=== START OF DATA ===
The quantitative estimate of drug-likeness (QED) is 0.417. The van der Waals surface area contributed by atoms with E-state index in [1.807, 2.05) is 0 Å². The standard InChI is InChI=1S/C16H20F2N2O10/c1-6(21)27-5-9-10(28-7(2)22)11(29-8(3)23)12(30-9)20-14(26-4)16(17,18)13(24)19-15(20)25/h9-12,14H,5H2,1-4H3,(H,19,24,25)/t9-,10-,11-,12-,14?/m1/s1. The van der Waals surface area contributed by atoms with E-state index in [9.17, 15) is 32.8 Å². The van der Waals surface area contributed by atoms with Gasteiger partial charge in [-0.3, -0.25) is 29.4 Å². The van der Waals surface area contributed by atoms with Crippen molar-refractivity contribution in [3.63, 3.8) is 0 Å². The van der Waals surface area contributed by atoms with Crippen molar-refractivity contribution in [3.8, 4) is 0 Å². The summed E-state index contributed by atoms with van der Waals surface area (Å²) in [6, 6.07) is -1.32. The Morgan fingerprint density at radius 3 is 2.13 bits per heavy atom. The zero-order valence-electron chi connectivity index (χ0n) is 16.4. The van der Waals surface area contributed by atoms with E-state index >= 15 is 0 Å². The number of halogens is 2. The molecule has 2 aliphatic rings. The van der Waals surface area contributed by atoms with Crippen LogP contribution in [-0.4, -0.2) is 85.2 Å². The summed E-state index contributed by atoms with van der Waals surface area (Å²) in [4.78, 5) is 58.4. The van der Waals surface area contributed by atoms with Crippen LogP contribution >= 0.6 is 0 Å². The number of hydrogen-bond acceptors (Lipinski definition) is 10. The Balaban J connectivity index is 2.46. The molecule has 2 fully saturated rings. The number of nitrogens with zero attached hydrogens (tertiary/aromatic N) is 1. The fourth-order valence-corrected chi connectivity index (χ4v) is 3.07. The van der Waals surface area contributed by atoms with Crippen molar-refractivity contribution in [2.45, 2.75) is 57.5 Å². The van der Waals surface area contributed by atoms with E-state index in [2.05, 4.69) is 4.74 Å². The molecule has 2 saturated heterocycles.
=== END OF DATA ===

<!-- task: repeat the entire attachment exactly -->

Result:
The quantitative estimate of drug-likeness (QED) is 0.417. The van der Waals surface area contributed by atoms with E-state index in [1.807, 2.05) is 0 Å². The standard InChI is InChI=1S/C16H20F2N2O10/c1-6(21)27-5-9-10(28-7(2)22)11(29-8(3)23)12(30-9)20-14(26-4)16(17,18)13(24)19-15(20)25/h9-12,14H,5H2,1-4H3,(H,19,24,25)/t9-,10-,11-,12-,14?/m1/s1. The van der Waals surface area contributed by atoms with E-state index in [9.17, 15) is 32.8 Å². The van der Waals surface area contributed by atoms with Gasteiger partial charge in [-0.3, -0.25) is 29.4 Å². The van der Waals surface area contributed by atoms with Crippen molar-refractivity contribution in [3.63, 3.8) is 0 Å². The van der Waals surface area contributed by atoms with Crippen molar-refractivity contribution in [3.8, 4) is 0 Å². The summed E-state index contributed by atoms with van der Waals surface area (Å²) in [6, 6.07) is -1.32. The Morgan fingerprint density at radius 3 is 2.13 bits per heavy atom. The zero-order valence-electron chi connectivity index (χ0n) is 16.4. The van der Waals surface area contributed by atoms with E-state index >= 15 is 0 Å². The number of halogens is 2. The molecule has 2 aliphatic rings. The van der Waals surface area contributed by atoms with Crippen LogP contribution in [-0.4, -0.2) is 85.2 Å². The summed E-state index contributed by atoms with van der Waals surface area (Å²) in [4.78, 5) is 58.4. The van der Waals surface area contributed by atoms with Crippen LogP contribution >= 0.6 is 0 Å². The number of hydrogen-bond acceptors (Lipinski definition) is 10. The Balaban J connectivity index is 2.46. The molecule has 2 fully saturated rings. The number of nitrogens with zero attached hydrogens (tertiary/aromatic N) is 1. The fourth-order valence-corrected chi connectivity index (χ4v) is 3.07. The van der Waals surface area contributed by atoms with Crippen molar-refractivity contribution in [2.45, 2.75) is 57.5 Å². The van der Waals surface area contributed by atoms with E-state index in [2.05, 4.69) is 4.74 Å². The molecule has 2 saturated heterocycles.